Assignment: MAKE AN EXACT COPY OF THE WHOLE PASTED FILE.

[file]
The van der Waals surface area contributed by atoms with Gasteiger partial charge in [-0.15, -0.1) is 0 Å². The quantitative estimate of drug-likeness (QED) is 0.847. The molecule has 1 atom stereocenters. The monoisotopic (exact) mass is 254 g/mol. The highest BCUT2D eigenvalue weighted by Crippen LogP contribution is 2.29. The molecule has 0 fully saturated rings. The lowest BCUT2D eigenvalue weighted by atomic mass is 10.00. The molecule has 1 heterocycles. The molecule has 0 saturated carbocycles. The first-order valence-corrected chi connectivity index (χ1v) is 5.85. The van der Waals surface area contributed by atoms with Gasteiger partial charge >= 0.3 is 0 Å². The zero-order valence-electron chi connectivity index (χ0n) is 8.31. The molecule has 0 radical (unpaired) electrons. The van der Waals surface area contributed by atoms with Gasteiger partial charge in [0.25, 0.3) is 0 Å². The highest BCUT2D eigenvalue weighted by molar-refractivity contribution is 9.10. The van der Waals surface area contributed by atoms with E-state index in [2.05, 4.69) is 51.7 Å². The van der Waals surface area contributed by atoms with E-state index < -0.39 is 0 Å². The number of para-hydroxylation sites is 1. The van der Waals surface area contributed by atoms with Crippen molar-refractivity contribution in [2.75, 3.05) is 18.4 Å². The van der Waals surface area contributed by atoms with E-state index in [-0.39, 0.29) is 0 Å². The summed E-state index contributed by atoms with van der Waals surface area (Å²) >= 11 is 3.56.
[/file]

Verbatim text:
The van der Waals surface area contributed by atoms with Gasteiger partial charge in [-0.15, -0.1) is 0 Å². The quantitative estimate of drug-likeness (QED) is 0.847. The molecule has 1 atom stereocenters. The monoisotopic (exact) mass is 254 g/mol. The highest BCUT2D eigenvalue weighted by Crippen LogP contribution is 2.29. The molecule has 0 fully saturated rings. The lowest BCUT2D eigenvalue weighted by atomic mass is 10.00. The molecule has 1 heterocycles. The molecule has 0 saturated carbocycles. The first-order valence-corrected chi connectivity index (χ1v) is 5.85. The van der Waals surface area contributed by atoms with Gasteiger partial charge >= 0.3 is 0 Å². The zero-order valence-electron chi connectivity index (χ0n) is 8.31. The molecule has 0 radical (unpaired) electrons. The van der Waals surface area contributed by atoms with Gasteiger partial charge in [0.25, 0.3) is 0 Å². The highest BCUT2D eigenvalue weighted by molar-refractivity contribution is 9.10. The van der Waals surface area contributed by atoms with E-state index in [2.05, 4.69) is 51.7 Å². The van der Waals surface area contributed by atoms with E-state index < -0.39 is 0 Å². The number of para-hydroxylation sites is 1. The van der Waals surface area contributed by atoms with Crippen molar-refractivity contribution in [2.75, 3.05) is 18.4 Å². The van der Waals surface area contributed by atoms with E-state index in [-0.39, 0.29) is 0 Å². The summed E-state index contributed by atoms with van der Waals surface area (Å²) >= 11 is 3.56.